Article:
Overall I’m really pleased with the results. I think the sleeves are a little short, but our fitting sessions were limited to about 45 seconds so… Linen is a joy to sew. I pre-washed it twice in hot water and hot air dryed it to prevent (hopefully) any future shrinkage then ironed it with lots of spray starch before cutting out the pattern pieces. I LOVE STARCH! The fabric was so crisp and easy to work with. Plus, when sewing it had the perfect amount of stretch to make any eased seams painless.
The jacket’s hong kong finish looks pretty good, though I wish I’d decided on it earlier in the game. I couldn’t decide whether to line it or not and so did all the finishing after the whole jacket was constructed. Made for a lot of extra hand sewing. Speaking (typing) of hand sewing. The jacket has a hand finished blind hem (on the sleeves too). That was yet another first for me. It was not nearly as tedious as feared, was actually pretty calming.
I love the shorts. Something about shorts and a jacket is just too cute. I messed up the waistband somehow. The buttonhole side extends much to far past the center front, but I just couldn’t bring myself to redo it. I didn’t like the pattern instructions for the center back seam. Instructions had you attach the waistband then sew the CB seam, leaving a big, bulky exposed seam. It really bugged me, so I ripped it out and seamed the CB first, then folded the waistband down to enclose the seam. Little tweak, big difference in appearance that no one but I will ever notice.
The bow tie and suspenders really make this for me. They were so quick to make – like less that an hour total and looked fantastic. I followed the instructions for the David Bow Tie, but cut it a little smaller. The finished width is about 2″ instead of the standard men’s 2-1/2″, but the collar width is the same as a full sized tie, so the standard hardware fits. The suspenders are just 2-1/2″ strips sewed into tubes using 1/4″ seam allowance, turned and pressed to 1″ wide and criss-crossed in back. Hancock’s had suspender clips and bow tie hardware, but no 1″ strap adjusters, so I just fit the suspenders and left extra length in the back to and an adjuster later.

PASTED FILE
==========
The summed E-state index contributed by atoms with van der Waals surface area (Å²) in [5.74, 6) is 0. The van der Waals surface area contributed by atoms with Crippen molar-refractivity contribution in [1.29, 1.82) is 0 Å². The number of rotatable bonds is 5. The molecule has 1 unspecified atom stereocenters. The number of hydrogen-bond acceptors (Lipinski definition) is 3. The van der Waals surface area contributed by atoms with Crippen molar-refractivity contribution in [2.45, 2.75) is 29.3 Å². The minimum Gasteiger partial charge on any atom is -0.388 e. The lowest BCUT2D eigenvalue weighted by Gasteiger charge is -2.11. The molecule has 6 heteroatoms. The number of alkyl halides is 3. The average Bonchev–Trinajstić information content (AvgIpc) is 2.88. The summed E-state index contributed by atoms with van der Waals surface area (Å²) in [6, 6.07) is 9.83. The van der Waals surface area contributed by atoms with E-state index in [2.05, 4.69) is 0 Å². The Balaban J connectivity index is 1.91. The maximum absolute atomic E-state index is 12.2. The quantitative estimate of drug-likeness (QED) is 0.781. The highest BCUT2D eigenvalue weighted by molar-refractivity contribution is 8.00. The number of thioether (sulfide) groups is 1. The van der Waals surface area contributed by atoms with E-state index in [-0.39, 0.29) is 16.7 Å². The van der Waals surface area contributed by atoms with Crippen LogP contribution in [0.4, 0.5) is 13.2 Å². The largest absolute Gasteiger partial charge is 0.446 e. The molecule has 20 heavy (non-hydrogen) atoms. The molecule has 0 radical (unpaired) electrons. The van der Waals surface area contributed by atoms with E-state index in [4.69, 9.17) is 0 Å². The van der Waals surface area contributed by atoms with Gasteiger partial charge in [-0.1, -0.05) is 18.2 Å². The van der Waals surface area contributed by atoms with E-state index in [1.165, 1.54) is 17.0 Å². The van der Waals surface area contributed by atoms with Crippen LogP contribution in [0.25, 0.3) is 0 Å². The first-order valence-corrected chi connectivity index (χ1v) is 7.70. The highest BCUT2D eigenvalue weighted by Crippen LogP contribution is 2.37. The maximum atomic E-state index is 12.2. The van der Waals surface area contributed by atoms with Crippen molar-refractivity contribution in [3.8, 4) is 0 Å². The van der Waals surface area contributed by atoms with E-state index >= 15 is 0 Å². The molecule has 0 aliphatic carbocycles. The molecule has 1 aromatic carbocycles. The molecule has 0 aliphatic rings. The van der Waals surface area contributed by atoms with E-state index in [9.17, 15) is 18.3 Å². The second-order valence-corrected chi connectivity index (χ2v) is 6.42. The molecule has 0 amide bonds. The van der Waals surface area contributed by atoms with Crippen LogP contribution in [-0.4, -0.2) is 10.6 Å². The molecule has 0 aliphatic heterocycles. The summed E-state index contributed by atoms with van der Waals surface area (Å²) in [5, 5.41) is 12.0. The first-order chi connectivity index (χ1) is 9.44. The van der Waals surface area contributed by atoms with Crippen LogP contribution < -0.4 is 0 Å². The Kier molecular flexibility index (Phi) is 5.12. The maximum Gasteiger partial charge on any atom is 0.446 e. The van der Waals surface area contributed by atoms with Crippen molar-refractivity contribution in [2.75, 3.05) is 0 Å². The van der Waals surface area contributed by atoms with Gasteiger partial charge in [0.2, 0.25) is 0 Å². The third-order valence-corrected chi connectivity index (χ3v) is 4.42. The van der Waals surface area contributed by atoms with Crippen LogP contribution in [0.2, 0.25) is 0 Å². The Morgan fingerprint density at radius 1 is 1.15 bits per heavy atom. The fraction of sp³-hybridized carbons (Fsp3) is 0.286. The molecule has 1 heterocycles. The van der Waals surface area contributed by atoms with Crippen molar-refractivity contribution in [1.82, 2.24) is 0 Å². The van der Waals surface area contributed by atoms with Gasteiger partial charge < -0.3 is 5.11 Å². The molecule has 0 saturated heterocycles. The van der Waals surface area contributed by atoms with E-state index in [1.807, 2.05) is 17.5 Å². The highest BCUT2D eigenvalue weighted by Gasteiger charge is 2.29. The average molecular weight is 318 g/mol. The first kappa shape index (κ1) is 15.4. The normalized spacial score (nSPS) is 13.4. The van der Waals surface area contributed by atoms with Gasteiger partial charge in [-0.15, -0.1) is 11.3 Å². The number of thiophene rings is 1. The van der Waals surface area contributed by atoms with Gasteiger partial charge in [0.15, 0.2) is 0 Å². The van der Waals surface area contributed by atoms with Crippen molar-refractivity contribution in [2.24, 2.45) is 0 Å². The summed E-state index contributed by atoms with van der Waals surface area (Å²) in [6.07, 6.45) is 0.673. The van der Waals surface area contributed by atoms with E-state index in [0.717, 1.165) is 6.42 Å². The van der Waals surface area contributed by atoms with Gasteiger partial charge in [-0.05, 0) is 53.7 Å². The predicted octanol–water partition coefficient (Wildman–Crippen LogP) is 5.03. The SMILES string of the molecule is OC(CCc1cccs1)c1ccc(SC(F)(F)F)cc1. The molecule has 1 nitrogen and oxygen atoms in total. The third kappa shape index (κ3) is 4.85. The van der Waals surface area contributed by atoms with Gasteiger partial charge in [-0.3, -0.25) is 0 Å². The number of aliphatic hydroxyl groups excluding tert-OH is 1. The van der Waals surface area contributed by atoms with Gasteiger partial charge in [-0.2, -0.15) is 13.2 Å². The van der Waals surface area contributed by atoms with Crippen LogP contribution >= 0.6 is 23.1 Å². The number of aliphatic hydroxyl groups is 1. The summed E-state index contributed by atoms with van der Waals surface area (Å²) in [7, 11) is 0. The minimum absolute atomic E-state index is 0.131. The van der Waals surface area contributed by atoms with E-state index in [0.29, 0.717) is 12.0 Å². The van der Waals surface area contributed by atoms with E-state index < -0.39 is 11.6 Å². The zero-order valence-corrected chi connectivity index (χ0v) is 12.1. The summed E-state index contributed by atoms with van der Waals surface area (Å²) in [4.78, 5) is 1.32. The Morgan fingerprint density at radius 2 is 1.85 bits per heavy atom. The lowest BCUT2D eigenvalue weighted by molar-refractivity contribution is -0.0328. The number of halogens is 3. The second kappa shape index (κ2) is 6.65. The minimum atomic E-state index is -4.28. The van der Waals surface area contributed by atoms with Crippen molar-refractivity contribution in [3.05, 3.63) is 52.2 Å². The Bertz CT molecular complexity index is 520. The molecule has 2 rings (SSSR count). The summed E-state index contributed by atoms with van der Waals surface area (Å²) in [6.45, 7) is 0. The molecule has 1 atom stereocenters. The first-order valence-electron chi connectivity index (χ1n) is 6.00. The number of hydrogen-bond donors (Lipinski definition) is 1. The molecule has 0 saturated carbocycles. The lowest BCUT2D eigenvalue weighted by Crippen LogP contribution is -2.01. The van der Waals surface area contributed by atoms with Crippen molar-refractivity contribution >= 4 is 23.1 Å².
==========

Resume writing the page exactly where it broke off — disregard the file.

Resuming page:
Not much new here. Unless you count the fact that Kellan is 11 months old and standing unassisted and signing “more” and clapping and working on his 8th tooth and stuff. Otherwise, same old, same old. I mean, the fat boy is dropping most of his daytime feeds and, sure, mommy hasn’t pumped in weeks, but that’s not news.
Well, there are the dragon raids… I guess that’s something.
and the ever-present dragons, naturally.
The dragon tail (Liam’s “pikey tail”) is made loosely following Running with Scissors’ instructions. I used old tee shirts, didn’t measure anything and stuffed the spikes. The wings are from the same red tee that made the spikes and some girls knee-high socks, minus the feet, with some elastic across the back. Quick and dirty, but better than nothing. The poor kid had been running around with a towel over his head and a rubber snake down the back of his diaper whenever he played dragons. Bad mommy.
So, the big boy likes to throw things. A lot. In the house. Big things, little things, hard things, soft things. You get the idea. In efforts to minimize destruction and hold on to what little sanity I have left, I figured I should give him something appropriate for indoor tossing. Specifically, bean bags.
These would be easy and quick with stash fabric, but I took an even easier route and bought a cute charm pack from Walmart. No cutting! Just slap two 5″ charms right sides together and sew around the perimeter, leaving an inch gap for turning. Turn right side out forming a bag. Fill each bag with some small dried beans using a funnel or paper cone. I used dried split peas, because they were the cheapest, two 16oz bags of peas filled 8 bags. Top stitch the perimeter, as close to the edge as you can, closing the opening. I used the straight stretch stitch, for added durability. The simple straight stitch just looked a little weak (see the pic below).
This really works best (read: fastest) when completed in assembly line fashion. Sew all the pairs together, then turn and fill them, then topstitch each, closing the opening. Done.
There are probably 1,000 prettier tutorials on the web for this. It’s so easy. I finished 8 bags in under 2 hours. Probably in an hour, I wasn’t paying attention.
Well now we have these so we can redirect the boy – “Don’t throw that in the house. Throw your bean bags.” And that’s cool. But (and you experienced parents saw this a mile away, I’m sure) now we need to figure out how to get him to throw them at an appropriate target. Strangely, a bean bag to the side of the head can be startling. Sigh.
In summary, it seemed like a good idea at the time.